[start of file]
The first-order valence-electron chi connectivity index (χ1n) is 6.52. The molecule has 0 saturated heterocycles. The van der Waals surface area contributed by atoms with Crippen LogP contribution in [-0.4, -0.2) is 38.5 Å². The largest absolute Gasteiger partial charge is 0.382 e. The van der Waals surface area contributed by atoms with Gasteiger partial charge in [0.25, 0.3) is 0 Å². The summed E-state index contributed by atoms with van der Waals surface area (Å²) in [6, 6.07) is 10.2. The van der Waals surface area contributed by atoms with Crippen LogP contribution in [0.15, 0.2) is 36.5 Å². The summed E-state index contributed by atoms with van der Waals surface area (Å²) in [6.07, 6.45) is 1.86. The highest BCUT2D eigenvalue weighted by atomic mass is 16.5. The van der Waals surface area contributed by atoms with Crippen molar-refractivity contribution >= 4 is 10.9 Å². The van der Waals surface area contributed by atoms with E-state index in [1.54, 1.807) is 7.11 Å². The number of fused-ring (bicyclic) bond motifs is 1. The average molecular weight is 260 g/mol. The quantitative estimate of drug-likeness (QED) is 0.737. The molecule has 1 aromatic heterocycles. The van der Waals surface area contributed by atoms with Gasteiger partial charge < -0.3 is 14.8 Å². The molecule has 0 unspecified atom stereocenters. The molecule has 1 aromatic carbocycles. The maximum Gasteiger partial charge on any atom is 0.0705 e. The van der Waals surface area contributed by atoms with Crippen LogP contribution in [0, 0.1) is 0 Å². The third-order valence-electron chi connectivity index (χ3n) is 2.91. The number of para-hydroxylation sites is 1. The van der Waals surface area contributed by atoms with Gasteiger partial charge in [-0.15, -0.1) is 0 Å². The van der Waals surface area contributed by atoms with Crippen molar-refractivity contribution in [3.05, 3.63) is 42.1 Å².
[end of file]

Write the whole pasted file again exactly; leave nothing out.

The first-order valence-electron chi connectivity index (χ1n) is 6.52. The molecule has 0 saturated heterocycles. The van der Waals surface area contributed by atoms with Crippen LogP contribution in [-0.4, -0.2) is 38.5 Å². The largest absolute Gasteiger partial charge is 0.382 e. The van der Waals surface area contributed by atoms with Gasteiger partial charge in [0.25, 0.3) is 0 Å². The summed E-state index contributed by atoms with van der Waals surface area (Å²) in [6, 6.07) is 10.2. The van der Waals surface area contributed by atoms with Crippen LogP contribution in [0.15, 0.2) is 36.5 Å². The summed E-state index contributed by atoms with van der Waals surface area (Å²) in [6.07, 6.45) is 1.86. The highest BCUT2D eigenvalue weighted by atomic mass is 16.5. The van der Waals surface area contributed by atoms with Crippen molar-refractivity contribution >= 4 is 10.9 Å². The van der Waals surface area contributed by atoms with E-state index in [1.54, 1.807) is 7.11 Å². The number of fused-ring (bicyclic) bond motifs is 1. The average molecular weight is 260 g/mol. The quantitative estimate of drug-likeness (QED) is 0.737. The molecule has 1 aromatic heterocycles. The van der Waals surface area contributed by atoms with Gasteiger partial charge < -0.3 is 14.8 Å². The molecule has 0 unspecified atom stereocenters. The molecule has 1 aromatic carbocycles. The maximum Gasteiger partial charge on any atom is 0.0705 e. The van der Waals surface area contributed by atoms with Crippen LogP contribution in [0, 0.1) is 0 Å². The third-order valence-electron chi connectivity index (χ3n) is 2.91. The number of para-hydroxylation sites is 1. The van der Waals surface area contributed by atoms with Gasteiger partial charge in [-0.15, -0.1) is 0 Å². The van der Waals surface area contributed by atoms with Crippen molar-refractivity contribution in [3.05, 3.63) is 42.1 Å².